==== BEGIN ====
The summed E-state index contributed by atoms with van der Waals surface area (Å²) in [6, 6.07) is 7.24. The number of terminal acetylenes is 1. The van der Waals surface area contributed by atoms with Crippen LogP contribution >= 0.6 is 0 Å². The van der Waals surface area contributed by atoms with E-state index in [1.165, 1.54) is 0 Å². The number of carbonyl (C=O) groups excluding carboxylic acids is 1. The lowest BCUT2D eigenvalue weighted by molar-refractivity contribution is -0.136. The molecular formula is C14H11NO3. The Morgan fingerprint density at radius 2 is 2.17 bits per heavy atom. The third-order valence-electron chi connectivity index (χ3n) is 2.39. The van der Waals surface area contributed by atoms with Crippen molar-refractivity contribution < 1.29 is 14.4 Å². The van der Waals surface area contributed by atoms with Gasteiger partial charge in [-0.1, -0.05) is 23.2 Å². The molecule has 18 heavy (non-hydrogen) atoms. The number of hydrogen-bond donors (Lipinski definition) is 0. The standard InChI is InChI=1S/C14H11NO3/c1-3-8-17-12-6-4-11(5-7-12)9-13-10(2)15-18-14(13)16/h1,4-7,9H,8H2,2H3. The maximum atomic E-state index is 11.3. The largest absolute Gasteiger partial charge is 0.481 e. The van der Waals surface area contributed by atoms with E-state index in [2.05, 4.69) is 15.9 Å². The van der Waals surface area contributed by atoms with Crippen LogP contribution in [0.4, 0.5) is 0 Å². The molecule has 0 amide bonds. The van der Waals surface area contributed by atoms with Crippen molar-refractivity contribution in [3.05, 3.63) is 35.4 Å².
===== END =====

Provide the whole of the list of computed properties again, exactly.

The summed E-state index contributed by atoms with van der Waals surface area (Å²) in [6, 6.07) is 7.24. The number of terminal acetylenes is 1. The van der Waals surface area contributed by atoms with Crippen LogP contribution >= 0.6 is 0 Å². The van der Waals surface area contributed by atoms with E-state index in [1.165, 1.54) is 0 Å². The number of carbonyl (C=O) groups excluding carboxylic acids is 1. The lowest BCUT2D eigenvalue weighted by molar-refractivity contribution is -0.136. The molecular formula is C14H11NO3. The Morgan fingerprint density at radius 2 is 2.17 bits per heavy atom. The third-order valence-electron chi connectivity index (χ3n) is 2.39. The van der Waals surface area contributed by atoms with Crippen molar-refractivity contribution < 1.29 is 14.4 Å². The van der Waals surface area contributed by atoms with Gasteiger partial charge in [-0.1, -0.05) is 23.2 Å². The molecule has 18 heavy (non-hydrogen) atoms. The number of hydrogen-bond donors (Lipinski definition) is 0. The standard InChI is InChI=1S/C14H11NO3/c1-3-8-17-12-6-4-11(5-7-12)9-13-10(2)15-18-14(13)16/h1,4-7,9H,8H2,2H3. The maximum atomic E-state index is 11.3. The largest absolute Gasteiger partial charge is 0.481 e. The van der Waals surface area contributed by atoms with E-state index in [2.05, 4.69) is 15.9 Å². The van der Waals surface area contributed by atoms with Crippen LogP contribution in [0.4, 0.5) is 0 Å². The molecule has 0 amide bonds. The van der Waals surface area contributed by atoms with Crippen molar-refractivity contribution in [3.05, 3.63) is 35.4 Å².